United States v. Armstrong, 517 U.S. 456 (1996)

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certiorari to the united states court of appeals for the ninth circuit

No. 95-157. Argued February 26, 1996—Decided May 13, 1996

In response to their indictment on "crack" cocaine and other federal charges, respondents filed a motion for discovery or for dismissal, alleging that they were selected for prosecution because they are black. The District Court granted the motion over the Government's argument, among others, that there was no evidence or allegation that it had failed to prosecute nonblack defendants. When the Government indicated it would not comply with the discovery order, the court dismissed the case. The en banc Ninth Circuit affirmed, holding that the proof requirements for a selective-prosecution claim do not compel a defendant to demonstrate that the Government has failed to prosecute others who are similarly situated.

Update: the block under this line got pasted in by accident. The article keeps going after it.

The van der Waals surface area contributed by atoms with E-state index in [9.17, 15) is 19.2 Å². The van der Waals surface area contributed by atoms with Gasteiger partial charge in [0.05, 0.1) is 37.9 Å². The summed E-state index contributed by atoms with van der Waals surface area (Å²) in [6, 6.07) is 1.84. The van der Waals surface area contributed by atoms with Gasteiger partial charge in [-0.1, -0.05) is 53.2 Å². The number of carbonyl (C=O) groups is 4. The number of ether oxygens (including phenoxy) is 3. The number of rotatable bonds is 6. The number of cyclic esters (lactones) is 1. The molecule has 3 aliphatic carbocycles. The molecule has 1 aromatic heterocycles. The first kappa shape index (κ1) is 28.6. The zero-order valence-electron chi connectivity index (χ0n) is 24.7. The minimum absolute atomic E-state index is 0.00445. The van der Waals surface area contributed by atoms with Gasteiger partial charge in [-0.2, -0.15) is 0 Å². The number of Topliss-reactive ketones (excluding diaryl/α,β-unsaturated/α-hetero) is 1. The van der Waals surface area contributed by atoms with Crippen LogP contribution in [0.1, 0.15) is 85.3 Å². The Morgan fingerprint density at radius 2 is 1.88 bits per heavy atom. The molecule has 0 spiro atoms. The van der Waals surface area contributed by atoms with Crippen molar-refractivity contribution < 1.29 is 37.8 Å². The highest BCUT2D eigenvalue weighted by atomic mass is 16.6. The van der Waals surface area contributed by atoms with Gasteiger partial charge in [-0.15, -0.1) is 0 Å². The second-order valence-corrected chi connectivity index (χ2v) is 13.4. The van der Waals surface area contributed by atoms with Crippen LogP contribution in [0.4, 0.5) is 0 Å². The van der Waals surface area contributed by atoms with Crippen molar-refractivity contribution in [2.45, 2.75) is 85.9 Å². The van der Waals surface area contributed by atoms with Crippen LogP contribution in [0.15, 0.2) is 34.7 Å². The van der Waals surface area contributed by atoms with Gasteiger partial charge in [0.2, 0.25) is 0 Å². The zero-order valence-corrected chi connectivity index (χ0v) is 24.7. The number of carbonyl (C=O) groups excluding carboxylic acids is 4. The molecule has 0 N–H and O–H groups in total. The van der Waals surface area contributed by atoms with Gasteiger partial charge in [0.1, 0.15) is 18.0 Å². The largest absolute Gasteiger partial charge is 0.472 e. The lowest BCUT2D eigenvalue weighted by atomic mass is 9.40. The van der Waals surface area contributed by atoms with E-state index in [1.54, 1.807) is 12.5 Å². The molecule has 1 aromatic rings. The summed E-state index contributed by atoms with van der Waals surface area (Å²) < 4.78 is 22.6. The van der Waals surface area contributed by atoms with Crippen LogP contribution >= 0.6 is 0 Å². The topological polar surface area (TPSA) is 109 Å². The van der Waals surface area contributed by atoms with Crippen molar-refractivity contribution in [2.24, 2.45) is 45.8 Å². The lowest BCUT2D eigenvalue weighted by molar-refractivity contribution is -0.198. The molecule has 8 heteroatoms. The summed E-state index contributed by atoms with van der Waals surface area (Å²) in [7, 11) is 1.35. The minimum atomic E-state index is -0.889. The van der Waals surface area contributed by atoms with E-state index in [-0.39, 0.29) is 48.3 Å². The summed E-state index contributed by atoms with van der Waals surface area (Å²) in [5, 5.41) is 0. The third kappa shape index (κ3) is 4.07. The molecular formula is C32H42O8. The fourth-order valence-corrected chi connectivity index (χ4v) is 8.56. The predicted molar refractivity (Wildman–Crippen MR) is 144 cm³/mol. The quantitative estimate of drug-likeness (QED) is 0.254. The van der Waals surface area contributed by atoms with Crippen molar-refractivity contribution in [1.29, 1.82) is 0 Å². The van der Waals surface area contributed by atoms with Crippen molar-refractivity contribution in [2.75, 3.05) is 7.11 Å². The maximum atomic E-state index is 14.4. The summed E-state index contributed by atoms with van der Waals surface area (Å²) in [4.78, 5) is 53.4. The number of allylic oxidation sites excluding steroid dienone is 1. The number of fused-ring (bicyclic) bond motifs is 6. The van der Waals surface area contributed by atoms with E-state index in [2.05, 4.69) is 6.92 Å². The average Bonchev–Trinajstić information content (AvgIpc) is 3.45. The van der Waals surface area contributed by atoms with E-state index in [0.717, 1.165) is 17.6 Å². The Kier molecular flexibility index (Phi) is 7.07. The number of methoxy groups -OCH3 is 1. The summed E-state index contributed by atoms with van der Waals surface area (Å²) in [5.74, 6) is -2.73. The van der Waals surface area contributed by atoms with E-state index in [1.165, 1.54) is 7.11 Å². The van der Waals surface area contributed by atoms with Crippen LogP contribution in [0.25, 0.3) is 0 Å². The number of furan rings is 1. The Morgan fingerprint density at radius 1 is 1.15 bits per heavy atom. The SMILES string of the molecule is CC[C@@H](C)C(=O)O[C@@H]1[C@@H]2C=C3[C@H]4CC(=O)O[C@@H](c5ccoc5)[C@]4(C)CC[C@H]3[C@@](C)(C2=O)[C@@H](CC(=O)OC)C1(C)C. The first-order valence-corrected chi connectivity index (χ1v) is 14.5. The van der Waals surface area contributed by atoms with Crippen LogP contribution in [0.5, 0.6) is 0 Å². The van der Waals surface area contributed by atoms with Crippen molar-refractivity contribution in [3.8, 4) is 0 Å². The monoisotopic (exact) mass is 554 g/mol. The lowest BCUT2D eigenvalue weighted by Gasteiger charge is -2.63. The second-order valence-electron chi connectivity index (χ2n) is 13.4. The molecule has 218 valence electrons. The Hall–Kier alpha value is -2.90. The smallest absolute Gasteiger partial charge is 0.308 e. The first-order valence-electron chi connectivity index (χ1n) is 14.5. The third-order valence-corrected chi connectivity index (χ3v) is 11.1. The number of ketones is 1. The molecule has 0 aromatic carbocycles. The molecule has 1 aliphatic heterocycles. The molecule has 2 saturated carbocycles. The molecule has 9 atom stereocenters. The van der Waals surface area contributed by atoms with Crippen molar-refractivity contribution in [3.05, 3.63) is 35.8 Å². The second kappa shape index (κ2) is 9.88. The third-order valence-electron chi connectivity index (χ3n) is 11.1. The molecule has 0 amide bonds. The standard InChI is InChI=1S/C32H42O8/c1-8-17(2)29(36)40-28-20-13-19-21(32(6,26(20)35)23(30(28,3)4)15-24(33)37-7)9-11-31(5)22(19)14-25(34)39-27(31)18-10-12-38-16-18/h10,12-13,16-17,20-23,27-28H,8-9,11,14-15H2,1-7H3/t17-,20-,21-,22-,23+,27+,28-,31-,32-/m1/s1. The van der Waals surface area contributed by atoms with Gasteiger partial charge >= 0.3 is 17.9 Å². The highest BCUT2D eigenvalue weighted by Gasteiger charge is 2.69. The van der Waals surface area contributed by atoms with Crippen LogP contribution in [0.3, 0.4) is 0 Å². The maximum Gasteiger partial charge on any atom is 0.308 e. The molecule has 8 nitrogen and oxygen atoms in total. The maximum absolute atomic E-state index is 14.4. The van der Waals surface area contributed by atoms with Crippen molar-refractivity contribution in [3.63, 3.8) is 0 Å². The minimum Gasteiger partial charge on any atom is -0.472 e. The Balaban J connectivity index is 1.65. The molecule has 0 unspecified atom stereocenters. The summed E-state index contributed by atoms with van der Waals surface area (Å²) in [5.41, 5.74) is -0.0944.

Held: For a defendant to be entitled to discovery on a claim that he was singled out for prosecution on the basis of his race, he must make a threshold showing that the Government declined to prosecute similarly situated suspects of other races. Pp. 461-471. (a) Contrary to respondents' contention, Federal Rule of Criminal Procedure 16, which governs discovery in criminal cases, does not support the result reached by the Ninth Circuit in this case. Rule 16(a)(1)(C)—which, inter alia, requires the Government to permit discovery of documents that are "material to the preparation of the . . . defense" or "intended for use by the government as evidence in chief"— applies only to the preparation of the "defense" against the Government's case in chief, not to the preparation of selective-prosecution claims. This reading creates a perceptible symmetry between the types of documents referred to in the Rule. Moreover, its correctness is established beyond peradventure by Rule 16(a)(2), which, as relevant here, exempts from discovery the work product of Government attorneys and agents made in connection with the case's investigation. Respondents' construction of "defense" as including selective-prosecution claims is implausible: It creates the anomaly of a defendant's being able to examine all Government work product under Rule 16(a)(1)(C), except that which is most pertinent, the work product in connection with his own case, under Rule 16(a)(2). Pp. 461-463. (b) Under the equal protection component of the Fifth Amendment's Due Process Clause, the decision whether to prosecute may not be based

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